For example, the histone variant H3.3 is deposited at telomeric regions by a complex composed by the chaperone DAXX and the ATPase subunit ATRX which is a CRC member of the SWI/SNF family. H3.3 histone deposition specifically at telomeres by DAXX/ATRX complex of pluripotent and non-pluripotent cells has been proposed as a mechanism to facilitate the access to chromatin (Drané et al., 2010; Goldberg et al., 2010; Lewis et al., 2010). Furthermore, H3.3 variant has also been linked with repressive activities (Elsässer et al., 2015; Sadic et al., 2015).
Finally, the ATPase activity of CRCs can evict, slide, remove or deposit nucleosomes or histones, and are involved in the regulation of transcriptional activation by modifying the chromatin architecture at different regions. CRCs allow for regulation of transcription through the activation or repression of genes that control alternating euchromatin and heterochromatin states, which in turn, allows for regulation in gene expression (Saha et al., 2006; Cairns, 2009). It is important to mention that, in this review, we will focus specifically on chromatin remodelers, and their impact on the genome architecture.
Chromatin Remodeling Complexes
Chromatin remodeling complexes (CRCs) can be described as specialized multiprotein machineries that allow access to DNA by temporarily modifying the structure or composition of nucleosomes (Cairns, 2009). These complexes use the energy from ATP to restructure, mobilize, and expel nucleosomes to regulate the access to DNA (Owen-Hughes, 2003). Most chromatin remodelers form large complexes composed of multiple accessory subunits and a central core that contains the ATPase catalytic activity. The accessory subunits generally contain interaction domains that regulate the enzymatic activity of the complex, facilitating the binding of transcription factors and other chromatin-modifying enzymes, and thus guide the complex to the modified DNA and/or histones (Hargreaves and Crabtree, 2011).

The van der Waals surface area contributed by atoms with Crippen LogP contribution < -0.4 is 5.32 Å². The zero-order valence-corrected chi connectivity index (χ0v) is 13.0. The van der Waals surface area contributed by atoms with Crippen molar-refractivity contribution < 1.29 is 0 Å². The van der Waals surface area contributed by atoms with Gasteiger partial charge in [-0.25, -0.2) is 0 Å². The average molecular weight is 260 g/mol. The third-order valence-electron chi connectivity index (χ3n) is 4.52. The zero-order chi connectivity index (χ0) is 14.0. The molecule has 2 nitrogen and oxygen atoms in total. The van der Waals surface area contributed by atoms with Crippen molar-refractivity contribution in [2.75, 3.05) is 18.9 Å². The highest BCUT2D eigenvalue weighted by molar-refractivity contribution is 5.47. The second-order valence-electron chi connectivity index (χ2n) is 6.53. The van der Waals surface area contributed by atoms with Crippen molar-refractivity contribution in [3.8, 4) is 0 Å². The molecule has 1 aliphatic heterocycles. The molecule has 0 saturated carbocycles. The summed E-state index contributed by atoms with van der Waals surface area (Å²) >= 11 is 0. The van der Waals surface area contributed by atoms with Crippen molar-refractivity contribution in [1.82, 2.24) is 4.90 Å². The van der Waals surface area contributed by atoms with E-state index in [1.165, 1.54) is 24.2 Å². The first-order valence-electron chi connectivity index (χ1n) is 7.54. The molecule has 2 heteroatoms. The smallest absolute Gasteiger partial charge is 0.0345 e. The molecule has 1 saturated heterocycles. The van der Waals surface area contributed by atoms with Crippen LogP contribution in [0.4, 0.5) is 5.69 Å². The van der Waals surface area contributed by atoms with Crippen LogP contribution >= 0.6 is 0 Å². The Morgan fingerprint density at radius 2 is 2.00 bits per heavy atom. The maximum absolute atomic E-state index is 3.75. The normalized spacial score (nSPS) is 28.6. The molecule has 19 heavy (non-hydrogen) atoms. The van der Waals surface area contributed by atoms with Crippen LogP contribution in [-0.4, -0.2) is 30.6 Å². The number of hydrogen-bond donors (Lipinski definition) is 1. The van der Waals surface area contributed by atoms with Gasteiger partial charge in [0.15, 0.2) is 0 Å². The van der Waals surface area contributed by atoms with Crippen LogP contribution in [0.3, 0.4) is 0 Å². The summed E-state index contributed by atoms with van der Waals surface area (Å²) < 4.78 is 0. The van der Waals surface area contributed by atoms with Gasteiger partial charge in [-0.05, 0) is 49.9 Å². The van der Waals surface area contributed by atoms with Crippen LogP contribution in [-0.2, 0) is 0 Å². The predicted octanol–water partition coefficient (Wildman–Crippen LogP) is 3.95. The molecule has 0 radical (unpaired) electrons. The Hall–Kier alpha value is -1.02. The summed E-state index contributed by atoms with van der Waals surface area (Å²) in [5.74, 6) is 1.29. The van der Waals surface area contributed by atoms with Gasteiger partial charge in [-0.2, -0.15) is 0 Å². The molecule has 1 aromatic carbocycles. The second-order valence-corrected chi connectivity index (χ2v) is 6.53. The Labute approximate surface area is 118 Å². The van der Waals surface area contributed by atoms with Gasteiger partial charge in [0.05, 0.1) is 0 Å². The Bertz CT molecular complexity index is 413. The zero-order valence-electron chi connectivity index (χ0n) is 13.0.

Because of the large number of genetic interactions and the difficulty in characterizing them biochemically, CRCs have been classified based on the degree of conservation of the helicase/ATPase subunit and by the unique flanking domains that confer different functions (Saha et al., 2006). To date, four CRCs families have been described in eukaryotes and all of them are involved in several biological processes (Figure 3A). Among these, we will highlight the activation and regulation of the RNApol II (Hirschhorn et al., 1992; Armstrong et al., 2002), silencing and transcriptional repression (Wade et al., 1999), histone exchange (Jenuwein and Allis, 2001; Drané et al., 2010; Goldberg et al., 2010), and DNA repair and homologous recombination (Saha et al., 2006; Clapier and Cairns, 2009; Juhász et al., 2018; Lovejoy et al., 2020).